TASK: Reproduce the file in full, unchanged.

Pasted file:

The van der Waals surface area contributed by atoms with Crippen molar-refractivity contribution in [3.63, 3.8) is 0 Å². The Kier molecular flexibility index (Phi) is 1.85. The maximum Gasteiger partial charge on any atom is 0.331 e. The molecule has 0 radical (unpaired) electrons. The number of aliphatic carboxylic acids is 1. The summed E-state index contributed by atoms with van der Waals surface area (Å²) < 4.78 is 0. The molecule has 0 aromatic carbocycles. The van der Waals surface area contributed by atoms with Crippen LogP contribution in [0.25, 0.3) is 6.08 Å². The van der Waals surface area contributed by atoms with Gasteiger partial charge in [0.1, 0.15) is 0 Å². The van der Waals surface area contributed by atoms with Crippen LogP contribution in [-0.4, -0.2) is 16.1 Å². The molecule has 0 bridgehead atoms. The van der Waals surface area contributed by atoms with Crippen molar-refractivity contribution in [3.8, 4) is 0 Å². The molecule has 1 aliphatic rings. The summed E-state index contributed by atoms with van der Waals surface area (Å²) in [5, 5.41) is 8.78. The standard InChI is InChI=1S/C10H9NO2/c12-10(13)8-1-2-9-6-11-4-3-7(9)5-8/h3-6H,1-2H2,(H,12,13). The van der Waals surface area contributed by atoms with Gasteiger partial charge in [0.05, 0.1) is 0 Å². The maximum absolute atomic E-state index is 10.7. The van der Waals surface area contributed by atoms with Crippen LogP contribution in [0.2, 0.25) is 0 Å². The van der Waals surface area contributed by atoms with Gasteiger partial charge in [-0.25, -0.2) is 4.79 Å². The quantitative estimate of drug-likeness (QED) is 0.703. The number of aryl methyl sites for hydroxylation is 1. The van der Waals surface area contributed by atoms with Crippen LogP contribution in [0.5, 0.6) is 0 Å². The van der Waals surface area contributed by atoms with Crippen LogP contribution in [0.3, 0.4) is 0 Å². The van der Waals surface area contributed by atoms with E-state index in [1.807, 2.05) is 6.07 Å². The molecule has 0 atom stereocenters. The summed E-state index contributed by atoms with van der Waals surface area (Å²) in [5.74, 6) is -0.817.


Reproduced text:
The van der Waals surface area contributed by atoms with Crippen molar-refractivity contribution in [3.63, 3.8) is 0 Å². The Kier molecular flexibility index (Phi) is 1.85. The maximum Gasteiger partial charge on any atom is 0.331 e. The molecule has 0 radical (unpaired) electrons. The number of aliphatic carboxylic acids is 1. The summed E-state index contributed by atoms with van der Waals surface area (Å²) < 4.78 is 0. The molecule has 0 aromatic carbocycles. The van der Waals surface area contributed by atoms with Crippen LogP contribution in [0.25, 0.3) is 6.08 Å². The van der Waals surface area contributed by atoms with Gasteiger partial charge in [0.1, 0.15) is 0 Å². The van der Waals surface area contributed by atoms with Crippen LogP contribution in [-0.4, -0.2) is 16.1 Å². The molecule has 0 bridgehead atoms. The van der Waals surface area contributed by atoms with Crippen molar-refractivity contribution in [3.8, 4) is 0 Å². The molecule has 1 aliphatic rings. The summed E-state index contributed by atoms with van der Waals surface area (Å²) in [5, 5.41) is 8.78. The standard InChI is InChI=1S/C10H9NO2/c12-10(13)8-1-2-9-6-11-4-3-7(9)5-8/h3-6H,1-2H2,(H,12,13). The van der Waals surface area contributed by atoms with Gasteiger partial charge in [0.05, 0.1) is 0 Å². The maximum absolute atomic E-state index is 10.7. The van der Waals surface area contributed by atoms with Crippen LogP contribution in [0.2, 0.25) is 0 Å². The van der Waals surface area contributed by atoms with Gasteiger partial charge in [-0.25, -0.2) is 4.79 Å². The quantitative estimate of drug-likeness (QED) is 0.703. The number of aryl methyl sites for hydroxylation is 1. The van der Waals surface area contributed by atoms with Crippen LogP contribution in [0.5, 0.6) is 0 Å². The van der Waals surface area contributed by atoms with Crippen LogP contribution in [0.3, 0.4) is 0 Å². The van der Waals surface area contributed by atoms with E-state index in [1.807, 2.05) is 6.07 Å². The molecule has 0 atom stereocenters. The summed E-state index contributed by atoms with van der Waals surface area (Å²) in [5.74, 6) is -0.817.